Why the ROI of safety isn’t always obvious

While many companies would argue that safety is their number one priority, they often hesitate to innovate in that area of the business. The ROI of safety is nearly impossible to calculate because it doesn’t depend solely on quantifiable outcomes.

The hidden ROI of safety

If you buy a new machine that increases output, there’s a measurable return on your investment. After a certain number of uses, you’ll be able to decrease production costs and get back all the money you spent. But the ROI of safety and health investments isn’t as quantifiable.

In health and safety, incident prevention is the focus. So, there’s no way to know how many incidents you’ve prevented by investing in new equipment or technology.

Senior leaders often focus solely on metrics, which can make it difficult for EHS departments to advocate for more resources. It’s not that companies are unwilling to invest in safety. It’s just that their standard methods of measuring success don’t apply the same to many EHS metrics. For many companies, the hidden ROI of safety comes down to gaps in communication.

The communication problem

A common source of stress in the EHS profession is a lack of resources. Most EHS managers, at some point or another, have struggled to get the support they need to improve safety outcomes. From their perspective, there are hundreds of reasons to upgrade equipment or invest in technology solutions.

But communicating these benefits to executive leaders isn’t always easy.

At the senior level, everything is viewed within a wider scope. Whereas the safety manager is concerned about their department’s performance, directors and CEOs must consider the entire company. The ROI of safety improvements might be obvious to an EHS director, but it might not be to the general manager or CEO.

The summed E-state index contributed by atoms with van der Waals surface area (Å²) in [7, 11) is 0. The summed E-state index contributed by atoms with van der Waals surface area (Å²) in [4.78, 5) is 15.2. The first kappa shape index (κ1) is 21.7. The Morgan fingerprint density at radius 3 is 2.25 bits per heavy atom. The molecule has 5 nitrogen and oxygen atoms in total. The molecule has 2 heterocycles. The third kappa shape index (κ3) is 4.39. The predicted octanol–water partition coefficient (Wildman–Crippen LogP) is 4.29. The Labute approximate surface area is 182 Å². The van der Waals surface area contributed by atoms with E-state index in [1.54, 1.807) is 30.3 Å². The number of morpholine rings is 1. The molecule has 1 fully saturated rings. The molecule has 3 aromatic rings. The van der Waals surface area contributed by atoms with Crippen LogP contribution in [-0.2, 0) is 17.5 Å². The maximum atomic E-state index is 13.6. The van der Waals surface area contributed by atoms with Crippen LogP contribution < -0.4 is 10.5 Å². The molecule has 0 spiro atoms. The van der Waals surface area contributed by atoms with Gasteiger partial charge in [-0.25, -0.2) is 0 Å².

Companies that have too wide of a communication gap often struggle to improve safety performance. Because if the EHS program is stagnant, then it’s bound to see an increase in incident rates and overall risk exposure.

Defining the ROI of safety measures

There are many ways to invest in safety performance, including:

  • Replacing and repairing safety equipment
  • Dedicating time each week or month to discussing safety opportunities
  • Buying EHS software and other technology solutions
  • Rearranging work areas or processes
  • Updating and repairing facilities
  • Launching a safety rewards program

Not all these investments cost money, but all of them do require buy-in from the top down to work. The key to improving communication between EHS departments and executive leadership is coming up with a clear definition of the ROI. Is it a percentage decrease in near misses or injuries? Is it a decrease in employee turnover, workers’ comp cases, or lost time incidents?

The ROI of safety measures will vary depending on what they are and which area of performance they impact. You’ll find that once everyone’s on the same page about the expected returns, it’s much easier to execute projects and initiatives successfully.